Tags

Type your tag names separated by a space and hit enter

Hand eczema and occupational contact allergies in healthcare workers with a focus on rubber additives.
Contact Dermatitis 2018; 79(3):149-156CD

Abstract

BACKGROUND

Hand eczema (HE) in healthcare workers (HCWs) is common. Besides wet work, healthcare work also implies exposure to contact allergens.

OBJECTIVES

To assess HE and contact allergy related to occupational exposures in HCWs.

METHODS

In a cross-sectional study, 311 HCWs with HE within the preceding 12 months and a control group of 114 HCWs without HE were investigated with the baseline series and a special patch test series based on substances found in the gloves, soaps, alcoholic hand disinfectants and hand creams provided at the hospitals.

RESULTS

Contact allergy to rubber additives was significantly more common in HCWs with HE (6%) than in HCWs without HE (1%, P = .02). The corresponding percentages for fragrances were 11% and 3%, respectively (P = .004). Occupational HE was found in 193 of 311 (62%) HCWs. Of these, 22 of 193 (11%) had occupational allergic contact dermatitis, including 17 with glove-related rubber contact allergy. Contact allergy to diphenylguanidine was as common as contact allergy to thiurams. Occupational contact allergy to rubber additives was significantly associated with sick-leave related to HE.

CONCLUSION

Contact allergy to rubber additives in medical gloves is the most common cause of occupational allergic contact dermatitis in HCWs. Aimed patch testing with relevant rubber additives is mandatory when HE in HCWs is investigated.

Authors+Show Affiliations

Department of Occupational and Environmental Dermatology, Lund University, Skåne University Hospital, Malmö, Sweden.Department of Occupational and Environmental Dermatology, Lund University, Skåne University Hospital, Malmö, Sweden.Department of Occupational and Environmental Dermatology, Lund University, Skåne University Hospital, Malmö, Sweden.Department of Occupational and Environmental Medicine, Lund University, Lund, Sweden. Clinical Studies Sweden, Forum South, Skåne University Hospital, Lund, Sweden.Department of Occupational and Environmental Dermatology, Lund University, Skåne University Hospital, Malmö, Sweden.Department of Occupational and Environmental Dermatology, Lund University, Skåne University Hospital, Malmö, Sweden.Department of Occupational and Environmental Dermatology, Lund University, Skåne University Hospital, Malmö, Sweden.

Pub Type(s)

Journal Article

Language

eng

PubMed ID

29923205

Citation

Hamnerius, Nils, et al. "Hand Eczema and Occupational Contact Allergies in Healthcare Workers With a Focus On Rubber Additives." Contact Dermatitis, vol. 79, no. 3, 2018, pp. 149-156.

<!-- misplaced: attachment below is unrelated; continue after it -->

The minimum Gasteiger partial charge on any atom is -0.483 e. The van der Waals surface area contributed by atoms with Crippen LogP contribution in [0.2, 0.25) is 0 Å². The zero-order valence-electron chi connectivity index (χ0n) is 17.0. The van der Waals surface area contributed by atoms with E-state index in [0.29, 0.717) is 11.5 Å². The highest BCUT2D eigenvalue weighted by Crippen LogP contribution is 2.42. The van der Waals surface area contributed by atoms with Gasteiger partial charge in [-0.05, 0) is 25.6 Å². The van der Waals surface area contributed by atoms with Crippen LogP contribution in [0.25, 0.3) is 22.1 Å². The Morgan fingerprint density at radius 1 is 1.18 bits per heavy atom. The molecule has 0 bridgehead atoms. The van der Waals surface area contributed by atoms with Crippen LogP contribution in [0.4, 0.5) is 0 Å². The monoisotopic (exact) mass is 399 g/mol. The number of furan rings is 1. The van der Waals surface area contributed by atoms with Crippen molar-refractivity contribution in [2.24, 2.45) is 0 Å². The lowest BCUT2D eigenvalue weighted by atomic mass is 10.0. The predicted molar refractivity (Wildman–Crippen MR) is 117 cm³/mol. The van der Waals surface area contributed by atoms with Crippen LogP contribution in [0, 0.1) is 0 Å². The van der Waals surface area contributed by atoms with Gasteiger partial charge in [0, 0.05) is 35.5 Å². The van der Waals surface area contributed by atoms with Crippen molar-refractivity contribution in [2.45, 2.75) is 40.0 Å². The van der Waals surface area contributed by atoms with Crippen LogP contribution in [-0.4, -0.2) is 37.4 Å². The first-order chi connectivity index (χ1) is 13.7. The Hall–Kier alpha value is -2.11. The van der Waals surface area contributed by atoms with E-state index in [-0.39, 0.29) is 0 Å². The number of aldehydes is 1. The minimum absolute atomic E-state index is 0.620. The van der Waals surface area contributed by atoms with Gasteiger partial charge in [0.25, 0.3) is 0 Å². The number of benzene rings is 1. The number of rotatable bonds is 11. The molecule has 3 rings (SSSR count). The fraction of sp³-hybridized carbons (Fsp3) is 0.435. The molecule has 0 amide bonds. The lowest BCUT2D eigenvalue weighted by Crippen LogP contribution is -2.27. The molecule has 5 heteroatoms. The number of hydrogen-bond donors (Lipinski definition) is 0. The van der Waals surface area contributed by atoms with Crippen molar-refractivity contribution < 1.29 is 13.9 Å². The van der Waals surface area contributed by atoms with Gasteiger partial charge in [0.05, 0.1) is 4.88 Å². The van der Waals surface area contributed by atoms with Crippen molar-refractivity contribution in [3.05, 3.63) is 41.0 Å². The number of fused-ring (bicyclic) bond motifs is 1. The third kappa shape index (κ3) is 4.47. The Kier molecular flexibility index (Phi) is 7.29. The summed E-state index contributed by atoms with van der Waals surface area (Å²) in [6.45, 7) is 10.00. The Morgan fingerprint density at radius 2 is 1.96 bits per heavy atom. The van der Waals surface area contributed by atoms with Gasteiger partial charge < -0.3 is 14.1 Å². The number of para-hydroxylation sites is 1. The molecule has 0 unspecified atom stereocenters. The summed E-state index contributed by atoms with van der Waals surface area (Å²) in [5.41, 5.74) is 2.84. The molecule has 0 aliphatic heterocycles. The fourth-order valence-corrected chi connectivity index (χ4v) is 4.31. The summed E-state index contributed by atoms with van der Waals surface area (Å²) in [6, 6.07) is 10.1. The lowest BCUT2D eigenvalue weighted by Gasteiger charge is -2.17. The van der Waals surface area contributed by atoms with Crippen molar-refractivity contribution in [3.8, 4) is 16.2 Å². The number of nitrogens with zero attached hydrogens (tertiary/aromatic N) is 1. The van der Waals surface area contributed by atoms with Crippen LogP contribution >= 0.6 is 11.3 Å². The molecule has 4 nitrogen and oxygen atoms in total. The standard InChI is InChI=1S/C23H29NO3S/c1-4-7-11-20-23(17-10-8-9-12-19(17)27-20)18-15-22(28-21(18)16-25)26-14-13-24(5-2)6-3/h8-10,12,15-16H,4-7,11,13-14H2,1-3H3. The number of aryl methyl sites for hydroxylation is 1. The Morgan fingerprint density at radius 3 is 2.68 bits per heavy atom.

Hamnerius N, Svedman C, Bergendorff O, et al. Hand eczema and occupational contact allergies in healthcare workers with a focus on rubber additives. Contact Derm. 2018;79(3):149-156.
Hamnerius, N., Svedman, C., Bergendorff, O., Björk, J., Bruze, M., Engfeldt, M., & Pontén, A. (2018). Hand eczema and occupational contact allergies in healthcare workers with a focus on rubber additives. Contact Dermatitis, 79(3), pp. 149-156. doi:10.1111/cod.13042.
Hamnerius N, et al. Hand Eczema and Occupational Contact Allergies in Healthcare Workers With a Focus On Rubber Additives. Contact Derm. 2018;79(3):149-156. PubMed PMID: 29923205.
* Article titles in AMA citation format should be in sentence-case
TY - JOUR T1 - Hand eczema and occupational contact allergies in healthcare workers with a focus on rubber additives. AU - Hamnerius,Nils, AU - Svedman,Cecilia, AU - Bergendorff,Ola, AU - Björk,Jonas, AU - Bruze,Magnus, AU - Engfeldt,Malin, AU - Pontén,Ann, Y1 - 2018/06/20/ PY - 2018/03/20/received PY - 2018/05/01/revised PY - 2018/05/03/accepted PY - 2018/6/21/pubmed PY - 2019/4/30/medline PY - 2018/6/21/entrez KW - contact allergy KW - diphenylguanidine KW - hand eczema KW - healthcare worker KW - patch test KW - rubber additive SP - 149 EP - 156 JF - Contact dermatitis JO - Contact Derm. VL - 79 IS - 3 N2 - BACKGROUND: Hand eczema (HE) in healthcare workers (HCWs) is common. Besides wet work, healthcare work also implies exposure to contact allergens. OBJECTIVES: To assess HE and contact allergy related to occupational exposures in HCWs. METHODS: In a cross-sectional study, 311 HCWs with HE within the preceding 12 months and a control group of 114 HCWs without HE were investigated with the baseline series and a special patch test series based on substances found in the gloves, soaps, alcoholic hand disinfectants and hand creams provided at the hospitals. RESULTS: Contact allergy to rubber additives was significantly more common in HCWs with HE (6%) than in HCWs without HE (1%, P = .02). The corresponding percentages for fragrances were 11% and 3%, respectively (P = .004). Occupational HE was found in 193 of 311 (62%) HCWs. Of these, 22 of 193 (11%) had occupational allergic contact dermatitis, including 17 with glove-related rubber contact allergy. Contact allergy to diphenylguanidine was as common as contact allergy to thiurams. Occupational contact allergy to rubber additives was significantly associated with sick-leave related to HE. CONCLUSION: Contact allergy to rubber additives in medical gloves is the most common cause of occupational allergic contact dermatitis in HCWs. Aimed patch testing with relevant rubber additives is mandatory when HE in HCWs is investigated. SN - 1600-0536 UR - https://www.unboundmedicine.com/medline/citation/29923205/Hand_eczema_and_occupational_contact_allergies_in_healthcare_workers_with_a_focus_on_rubber_additives_ L2 - https://doi.org/10.1111/cod.13042 DB - PRIME DP - Unbound Medicine ER -